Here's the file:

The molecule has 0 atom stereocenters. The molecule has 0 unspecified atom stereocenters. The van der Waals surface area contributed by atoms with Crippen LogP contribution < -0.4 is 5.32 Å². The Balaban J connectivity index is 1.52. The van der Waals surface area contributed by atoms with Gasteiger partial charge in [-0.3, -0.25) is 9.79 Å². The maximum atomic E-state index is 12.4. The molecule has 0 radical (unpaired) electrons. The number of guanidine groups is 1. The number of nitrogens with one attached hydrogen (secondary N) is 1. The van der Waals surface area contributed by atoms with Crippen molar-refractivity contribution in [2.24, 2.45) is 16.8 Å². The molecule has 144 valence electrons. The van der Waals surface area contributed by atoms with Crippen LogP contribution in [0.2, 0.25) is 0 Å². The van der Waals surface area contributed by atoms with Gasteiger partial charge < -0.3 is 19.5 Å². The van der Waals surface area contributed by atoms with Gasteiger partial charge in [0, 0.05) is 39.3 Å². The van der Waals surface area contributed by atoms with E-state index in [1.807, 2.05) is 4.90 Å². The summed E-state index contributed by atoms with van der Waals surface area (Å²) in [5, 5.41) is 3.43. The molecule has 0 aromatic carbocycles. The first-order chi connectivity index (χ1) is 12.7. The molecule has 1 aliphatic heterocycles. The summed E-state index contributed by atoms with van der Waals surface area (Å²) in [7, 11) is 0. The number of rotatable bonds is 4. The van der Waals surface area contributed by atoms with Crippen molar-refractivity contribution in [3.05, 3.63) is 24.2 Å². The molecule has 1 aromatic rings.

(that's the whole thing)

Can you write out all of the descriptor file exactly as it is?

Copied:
The molecule has 0 atom stereocenters. The molecule has 0 unspecified atom stereocenters. The van der Waals surface area contributed by atoms with Crippen LogP contribution < -0.4 is 5.32 Å². The Balaban J connectivity index is 1.52. The van der Waals surface area contributed by atoms with Gasteiger partial charge in [-0.3, -0.25) is 9.79 Å². The maximum atomic E-state index is 12.4. The molecule has 0 radical (unpaired) electrons. The number of guanidine groups is 1. The number of nitrogens with one attached hydrogen (secondary N) is 1. The van der Waals surface area contributed by atoms with Crippen molar-refractivity contribution in [2.24, 2.45) is 16.8 Å². The molecule has 144 valence electrons. The van der Waals surface area contributed by atoms with Crippen LogP contribution in [0.2, 0.25) is 0 Å². The van der Waals surface area contributed by atoms with Gasteiger partial charge < -0.3 is 19.5 Å². The van der Waals surface area contributed by atoms with Gasteiger partial charge in [0, 0.05) is 39.3 Å². The van der Waals surface area contributed by atoms with E-state index in [1.807, 2.05) is 4.90 Å². The summed E-state index contributed by atoms with van der Waals surface area (Å²) in [5, 5.41) is 3.43. The molecule has 0 aromatic carbocycles. The first-order chi connectivity index (χ1) is 12.7. The molecule has 1 aliphatic heterocycles. The summed E-state index contributed by atoms with van der Waals surface area (Å²) in [7, 11) is 0. The number of rotatable bonds is 4. The van der Waals surface area contributed by atoms with Crippen molar-refractivity contribution in [3.05, 3.63) is 24.2 Å². The molecule has 1 aromatic rings.